Payment: This addresses how much, how often, methods of accepted payment, when payment is expected, and penalties for late payment.

Deliverables: A contract for a freelancer that is hired for a specific project (such as developing a website, or transitioning a company through an acquisition) should outline specific deliverables, milestones, project timetable, and target dates. It should also identify successful task completion and any need for ongoing upkeep once the project is complete.

Termination: There should be a clause that outlines the rules around an unexpected end to the contract by either party, and the required notice period, payment, deliverables-to-date, and return of property related to that termination.

Intellectual Property: Using a freelancer for something that will become proprietary property for your company will require a contract that gives a clear definition of ownership of the resulting intellectual property. The clause can be similar to the one used for permanent employees.

Confidentiality: A freelancer is likely to move on from your company to work for another company that may very well be a competitor. As such, it’s difficult (and not advisable) to insist on getting a non-compete agreement signed. However, a trustworthy freelancer will have no trouble signing a confidentiality agreement vowing not to use or disclose your company’s confidential information except in connection with the services they are providing to you.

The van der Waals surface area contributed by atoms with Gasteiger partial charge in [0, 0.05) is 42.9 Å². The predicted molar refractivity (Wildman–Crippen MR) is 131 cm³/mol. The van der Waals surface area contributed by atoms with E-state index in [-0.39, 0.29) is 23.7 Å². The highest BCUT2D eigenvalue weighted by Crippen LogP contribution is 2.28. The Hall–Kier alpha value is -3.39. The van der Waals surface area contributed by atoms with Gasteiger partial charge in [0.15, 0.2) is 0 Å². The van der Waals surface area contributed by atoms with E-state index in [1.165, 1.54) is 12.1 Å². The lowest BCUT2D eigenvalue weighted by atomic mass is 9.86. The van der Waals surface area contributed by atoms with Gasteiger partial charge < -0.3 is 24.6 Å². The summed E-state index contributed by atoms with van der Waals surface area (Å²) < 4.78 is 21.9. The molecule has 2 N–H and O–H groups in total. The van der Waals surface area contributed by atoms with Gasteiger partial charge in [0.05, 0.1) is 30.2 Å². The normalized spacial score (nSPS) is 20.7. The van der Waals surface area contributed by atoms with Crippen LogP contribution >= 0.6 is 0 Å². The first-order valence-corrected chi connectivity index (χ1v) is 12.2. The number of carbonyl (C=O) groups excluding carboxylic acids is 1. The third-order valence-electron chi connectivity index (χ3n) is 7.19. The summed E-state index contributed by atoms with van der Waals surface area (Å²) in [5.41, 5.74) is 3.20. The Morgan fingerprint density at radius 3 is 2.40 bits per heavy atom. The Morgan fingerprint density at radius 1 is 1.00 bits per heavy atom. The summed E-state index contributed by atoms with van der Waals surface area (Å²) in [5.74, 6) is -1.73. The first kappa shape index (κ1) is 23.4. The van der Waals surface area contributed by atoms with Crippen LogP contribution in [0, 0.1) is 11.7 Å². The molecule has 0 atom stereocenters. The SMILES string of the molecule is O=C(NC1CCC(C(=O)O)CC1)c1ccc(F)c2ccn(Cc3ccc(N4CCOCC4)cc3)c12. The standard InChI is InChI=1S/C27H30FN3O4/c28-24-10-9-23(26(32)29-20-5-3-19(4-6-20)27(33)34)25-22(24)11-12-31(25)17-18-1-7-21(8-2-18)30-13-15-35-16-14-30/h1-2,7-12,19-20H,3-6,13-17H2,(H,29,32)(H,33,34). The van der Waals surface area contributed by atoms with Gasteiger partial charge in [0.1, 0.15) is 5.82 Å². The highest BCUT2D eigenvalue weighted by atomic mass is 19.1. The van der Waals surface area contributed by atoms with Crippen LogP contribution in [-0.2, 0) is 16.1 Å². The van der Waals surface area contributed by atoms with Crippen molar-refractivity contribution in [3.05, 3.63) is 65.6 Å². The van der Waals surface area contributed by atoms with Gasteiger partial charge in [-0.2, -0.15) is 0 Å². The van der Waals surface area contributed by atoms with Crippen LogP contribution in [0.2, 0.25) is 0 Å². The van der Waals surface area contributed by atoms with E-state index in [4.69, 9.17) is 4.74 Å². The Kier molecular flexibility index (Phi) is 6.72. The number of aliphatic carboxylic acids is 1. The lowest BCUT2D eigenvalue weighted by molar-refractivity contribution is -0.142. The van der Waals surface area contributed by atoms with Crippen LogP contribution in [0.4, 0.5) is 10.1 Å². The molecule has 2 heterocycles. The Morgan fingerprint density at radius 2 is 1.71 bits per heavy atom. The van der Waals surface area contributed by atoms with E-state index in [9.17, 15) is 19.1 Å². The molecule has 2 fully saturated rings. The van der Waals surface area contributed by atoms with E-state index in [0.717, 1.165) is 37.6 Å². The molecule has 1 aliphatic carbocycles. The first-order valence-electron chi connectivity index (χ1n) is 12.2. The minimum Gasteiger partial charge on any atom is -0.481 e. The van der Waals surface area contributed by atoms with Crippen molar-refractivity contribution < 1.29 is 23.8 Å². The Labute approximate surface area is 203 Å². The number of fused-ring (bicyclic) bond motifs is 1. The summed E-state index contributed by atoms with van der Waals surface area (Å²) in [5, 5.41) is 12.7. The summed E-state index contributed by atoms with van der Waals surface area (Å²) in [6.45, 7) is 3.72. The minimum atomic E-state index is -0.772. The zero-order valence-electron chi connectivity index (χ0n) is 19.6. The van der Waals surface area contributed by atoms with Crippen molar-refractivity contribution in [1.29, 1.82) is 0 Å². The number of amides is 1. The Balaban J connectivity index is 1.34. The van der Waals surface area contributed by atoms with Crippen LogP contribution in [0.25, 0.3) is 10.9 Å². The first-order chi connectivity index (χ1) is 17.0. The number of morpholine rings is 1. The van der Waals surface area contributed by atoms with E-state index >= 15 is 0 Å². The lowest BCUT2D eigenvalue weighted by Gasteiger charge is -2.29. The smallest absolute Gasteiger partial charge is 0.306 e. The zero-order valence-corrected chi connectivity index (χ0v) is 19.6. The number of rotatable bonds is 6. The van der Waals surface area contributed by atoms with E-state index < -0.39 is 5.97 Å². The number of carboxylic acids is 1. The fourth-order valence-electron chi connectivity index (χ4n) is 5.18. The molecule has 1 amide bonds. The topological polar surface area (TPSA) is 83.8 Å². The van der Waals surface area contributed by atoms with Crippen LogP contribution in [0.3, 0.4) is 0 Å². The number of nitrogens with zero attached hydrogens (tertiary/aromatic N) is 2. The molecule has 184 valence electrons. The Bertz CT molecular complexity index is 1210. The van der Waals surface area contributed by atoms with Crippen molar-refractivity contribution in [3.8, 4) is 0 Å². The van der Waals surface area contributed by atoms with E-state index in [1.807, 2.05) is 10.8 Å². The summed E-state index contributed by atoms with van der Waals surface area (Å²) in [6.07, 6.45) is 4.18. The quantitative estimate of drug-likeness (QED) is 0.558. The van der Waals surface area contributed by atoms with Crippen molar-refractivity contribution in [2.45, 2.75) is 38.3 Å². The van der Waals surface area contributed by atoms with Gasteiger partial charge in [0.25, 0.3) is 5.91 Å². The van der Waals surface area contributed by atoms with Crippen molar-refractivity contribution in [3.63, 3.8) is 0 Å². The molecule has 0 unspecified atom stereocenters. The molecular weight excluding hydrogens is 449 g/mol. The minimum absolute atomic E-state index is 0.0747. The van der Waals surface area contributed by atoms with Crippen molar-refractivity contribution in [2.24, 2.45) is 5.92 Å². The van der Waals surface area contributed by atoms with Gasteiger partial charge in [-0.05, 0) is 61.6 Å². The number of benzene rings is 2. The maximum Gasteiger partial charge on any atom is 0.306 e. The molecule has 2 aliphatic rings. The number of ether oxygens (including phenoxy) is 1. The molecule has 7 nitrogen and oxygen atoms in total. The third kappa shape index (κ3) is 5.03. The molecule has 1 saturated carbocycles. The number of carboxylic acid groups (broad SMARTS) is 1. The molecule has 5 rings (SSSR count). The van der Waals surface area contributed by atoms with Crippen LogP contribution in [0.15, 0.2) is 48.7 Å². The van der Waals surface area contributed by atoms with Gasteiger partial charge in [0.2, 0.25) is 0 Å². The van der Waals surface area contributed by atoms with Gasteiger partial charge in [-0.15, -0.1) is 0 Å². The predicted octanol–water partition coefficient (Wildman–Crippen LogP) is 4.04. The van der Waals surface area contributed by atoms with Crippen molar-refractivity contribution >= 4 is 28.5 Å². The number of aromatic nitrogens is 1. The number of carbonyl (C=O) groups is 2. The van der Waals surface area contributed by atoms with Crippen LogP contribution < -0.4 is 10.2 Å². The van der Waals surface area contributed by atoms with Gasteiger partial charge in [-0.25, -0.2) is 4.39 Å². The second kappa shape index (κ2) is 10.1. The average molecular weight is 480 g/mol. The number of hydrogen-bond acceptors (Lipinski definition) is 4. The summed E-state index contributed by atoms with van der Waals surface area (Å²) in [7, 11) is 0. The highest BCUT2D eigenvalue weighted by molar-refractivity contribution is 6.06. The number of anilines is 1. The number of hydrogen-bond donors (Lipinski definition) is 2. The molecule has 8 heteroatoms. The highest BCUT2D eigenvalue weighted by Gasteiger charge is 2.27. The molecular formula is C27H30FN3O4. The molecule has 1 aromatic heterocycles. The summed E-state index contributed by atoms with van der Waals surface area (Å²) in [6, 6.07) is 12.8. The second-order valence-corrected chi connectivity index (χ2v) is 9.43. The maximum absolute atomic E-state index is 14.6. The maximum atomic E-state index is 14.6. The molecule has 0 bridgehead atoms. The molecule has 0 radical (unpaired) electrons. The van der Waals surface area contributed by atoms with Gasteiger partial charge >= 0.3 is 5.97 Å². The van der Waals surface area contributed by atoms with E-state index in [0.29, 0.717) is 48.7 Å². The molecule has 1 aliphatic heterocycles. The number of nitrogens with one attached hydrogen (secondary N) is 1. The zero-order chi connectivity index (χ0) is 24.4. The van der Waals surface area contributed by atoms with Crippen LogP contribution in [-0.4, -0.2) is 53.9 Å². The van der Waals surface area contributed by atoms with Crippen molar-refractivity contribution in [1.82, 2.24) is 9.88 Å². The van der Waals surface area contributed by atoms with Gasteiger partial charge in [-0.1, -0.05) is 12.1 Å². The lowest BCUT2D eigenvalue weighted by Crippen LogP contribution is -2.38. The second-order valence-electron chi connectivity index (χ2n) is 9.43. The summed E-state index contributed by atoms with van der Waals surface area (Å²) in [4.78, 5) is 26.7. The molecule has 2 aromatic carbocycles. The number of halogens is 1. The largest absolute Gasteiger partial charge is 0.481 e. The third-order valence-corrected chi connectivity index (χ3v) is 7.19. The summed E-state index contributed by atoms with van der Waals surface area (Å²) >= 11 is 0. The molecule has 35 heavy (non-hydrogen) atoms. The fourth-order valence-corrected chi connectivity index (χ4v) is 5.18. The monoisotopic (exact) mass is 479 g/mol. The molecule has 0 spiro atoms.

Independent Contractor: For tax and benefits purposes, it is necessary to include a statement that reinforces the worker’s status as an independent contractor and not as an employee of the company.

Representations and Warranties: This can be a tricky but important clause. The freelancer must be able to guarantee that they are able to (and not prevented from) working with your company due to:

  • an existing commitment with another client
  • that any services and expertise they provide do not infringe on the rights of another company
  • that they will not subcontract out any portion of the deliverables unless first approved by you.

Dispute Resolution: As with permanent employees, the contract should have a clause that insists on mediation or arbitration for the settlement of any work-related disputes.

Having a formal employment agreement doesn’t always put the employer at an advantage. When considering whether your company needs a formal agreement with employees, determine if it’s actually necessary for the relationship or if existing labor regulations are sufficient. Then, if using an agreement, ensure that any clauses included are thorough and enforceable for the benefit of all parties involved.

See how GoCo can simplify your HR

Get Started →